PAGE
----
US Slowing Down Western Investment in Iran
Earlier this year Iran’s President Hassan Rouhani signed $56 billion worth of deals on aircrafts, rail lines, and airport terminals amongst others in a trip to Europe to commemorate the end of Western sanctions on Iran. Last year the US, European Union and United Nations signed a nuclear deal with Iran which allows the country to kickstart their economy with international deals.
However, things haven’t been that simple since then. In a disconnect between Europe and the US over the sanctions, as the US has left in place other sanctions on the grounds of human rights abuses. These restrictions stop American companies from doing business with the Iranian government or with any entity that has links to Iran’s Revolutionary Guard Corps. As well as this, US financial institutions are barred from dollar transactions involving Iran, causing major problems for global countries. Iran now has the ability to sell its oil to the world market and US companies can invest in Iran for the first time in years, albeit with permission from the Treasury Department.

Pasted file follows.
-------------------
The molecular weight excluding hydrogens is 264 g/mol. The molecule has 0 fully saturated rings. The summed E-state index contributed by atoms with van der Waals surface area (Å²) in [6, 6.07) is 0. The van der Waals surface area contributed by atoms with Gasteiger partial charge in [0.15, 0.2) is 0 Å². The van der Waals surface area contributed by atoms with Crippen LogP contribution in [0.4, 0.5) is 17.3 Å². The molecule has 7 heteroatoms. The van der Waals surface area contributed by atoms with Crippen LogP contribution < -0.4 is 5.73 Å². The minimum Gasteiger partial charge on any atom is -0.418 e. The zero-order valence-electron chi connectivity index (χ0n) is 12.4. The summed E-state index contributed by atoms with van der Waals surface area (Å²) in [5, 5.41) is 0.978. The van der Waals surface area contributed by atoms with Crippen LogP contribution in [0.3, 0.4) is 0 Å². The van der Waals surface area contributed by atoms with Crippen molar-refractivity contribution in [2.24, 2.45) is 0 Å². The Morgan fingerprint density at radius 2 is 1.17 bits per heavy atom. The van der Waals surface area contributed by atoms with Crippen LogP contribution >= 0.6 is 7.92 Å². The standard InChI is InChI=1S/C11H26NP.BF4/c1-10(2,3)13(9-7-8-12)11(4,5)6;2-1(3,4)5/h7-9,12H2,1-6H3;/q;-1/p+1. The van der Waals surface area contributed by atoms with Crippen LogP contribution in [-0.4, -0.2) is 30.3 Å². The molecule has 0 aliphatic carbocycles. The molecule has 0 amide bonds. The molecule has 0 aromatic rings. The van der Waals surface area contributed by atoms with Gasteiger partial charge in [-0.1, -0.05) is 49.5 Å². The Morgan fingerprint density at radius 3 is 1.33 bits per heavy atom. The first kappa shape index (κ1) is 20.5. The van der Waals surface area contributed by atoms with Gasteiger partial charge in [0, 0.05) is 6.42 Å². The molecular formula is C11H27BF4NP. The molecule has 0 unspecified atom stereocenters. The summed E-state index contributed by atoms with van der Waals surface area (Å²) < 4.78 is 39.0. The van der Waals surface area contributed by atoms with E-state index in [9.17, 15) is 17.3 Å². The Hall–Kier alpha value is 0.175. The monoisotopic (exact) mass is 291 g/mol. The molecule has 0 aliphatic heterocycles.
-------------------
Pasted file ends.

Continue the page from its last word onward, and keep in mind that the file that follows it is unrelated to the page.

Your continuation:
In January the US introduced a new rule requiring anyone who has visited Iran in the last 5 years to apply in advance for visas to the US. Financial transactions with Iran are also difficult to complete due to no international bank operating in the country. Last year, BNP Paribas agreed to pay a $8.9 billion fine after the bank pleaded guilty to doing business in Cuba, Sudan, and Iran, leaving other companies worried of similar consequences.